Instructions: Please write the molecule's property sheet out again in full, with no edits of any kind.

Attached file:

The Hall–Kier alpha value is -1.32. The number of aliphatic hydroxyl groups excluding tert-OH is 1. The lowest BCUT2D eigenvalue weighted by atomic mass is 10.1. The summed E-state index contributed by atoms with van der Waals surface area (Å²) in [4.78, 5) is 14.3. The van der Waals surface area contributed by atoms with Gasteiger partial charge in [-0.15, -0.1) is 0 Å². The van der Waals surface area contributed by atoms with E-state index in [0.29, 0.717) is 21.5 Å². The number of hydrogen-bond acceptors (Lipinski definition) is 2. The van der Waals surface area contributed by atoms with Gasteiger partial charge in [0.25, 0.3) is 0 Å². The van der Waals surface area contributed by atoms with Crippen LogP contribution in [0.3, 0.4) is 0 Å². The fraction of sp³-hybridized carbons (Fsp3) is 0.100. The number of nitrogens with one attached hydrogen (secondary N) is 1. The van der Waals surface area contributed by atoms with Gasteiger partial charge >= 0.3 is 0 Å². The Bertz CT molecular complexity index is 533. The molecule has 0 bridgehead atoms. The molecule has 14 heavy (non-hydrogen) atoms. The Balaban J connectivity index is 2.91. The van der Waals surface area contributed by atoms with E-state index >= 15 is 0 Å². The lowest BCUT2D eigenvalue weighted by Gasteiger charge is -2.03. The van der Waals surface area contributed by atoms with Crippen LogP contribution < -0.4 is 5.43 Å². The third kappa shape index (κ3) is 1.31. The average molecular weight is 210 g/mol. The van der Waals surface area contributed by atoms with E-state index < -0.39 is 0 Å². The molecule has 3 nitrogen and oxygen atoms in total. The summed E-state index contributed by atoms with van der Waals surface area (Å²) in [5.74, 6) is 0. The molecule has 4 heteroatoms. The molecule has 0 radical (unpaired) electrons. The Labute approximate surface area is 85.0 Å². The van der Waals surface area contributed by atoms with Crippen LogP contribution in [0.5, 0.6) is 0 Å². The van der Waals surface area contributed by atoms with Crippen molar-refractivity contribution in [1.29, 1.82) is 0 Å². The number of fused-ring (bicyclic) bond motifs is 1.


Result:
The Hall–Kier alpha value is -1.32. The number of aliphatic hydroxyl groups excluding tert-OH is 1. The lowest BCUT2D eigenvalue weighted by atomic mass is 10.1. The summed E-state index contributed by atoms with van der Waals surface area (Å²) in [4.78, 5) is 14.3. The van der Waals surface area contributed by atoms with Gasteiger partial charge in [-0.15, -0.1) is 0 Å². The van der Waals surface area contributed by atoms with E-state index in [0.29, 0.717) is 21.5 Å². The number of hydrogen-bond acceptors (Lipinski definition) is 2. The van der Waals surface area contributed by atoms with Gasteiger partial charge in [0.25, 0.3) is 0 Å². The van der Waals surface area contributed by atoms with Crippen LogP contribution in [0.3, 0.4) is 0 Å². The fraction of sp³-hybridized carbons (Fsp3) is 0.100. The number of nitrogens with one attached hydrogen (secondary N) is 1. The van der Waals surface area contributed by atoms with Gasteiger partial charge >= 0.3 is 0 Å². The Bertz CT molecular complexity index is 533. The molecule has 0 bridgehead atoms. The molecule has 14 heavy (non-hydrogen) atoms. The Balaban J connectivity index is 2.91. The van der Waals surface area contributed by atoms with E-state index >= 15 is 0 Å². The lowest BCUT2D eigenvalue weighted by Gasteiger charge is -2.03. The van der Waals surface area contributed by atoms with Crippen LogP contribution < -0.4 is 5.43 Å². The third kappa shape index (κ3) is 1.31. The average molecular weight is 210 g/mol. The van der Waals surface area contributed by atoms with E-state index < -0.39 is 0 Å². The molecule has 3 nitrogen and oxygen atoms in total. The summed E-state index contributed by atoms with van der Waals surface area (Å²) in [5.74, 6) is 0. The molecule has 4 heteroatoms. The molecule has 0 radical (unpaired) electrons. The Labute approximate surface area is 85.0 Å². The van der Waals surface area contributed by atoms with Crippen LogP contribution in [0.5, 0.6) is 0 Å². The van der Waals surface area contributed by atoms with Crippen molar-refractivity contribution in [1.29, 1.82) is 0 Å². The number of fused-ring (bicyclic) bond motifs is 1.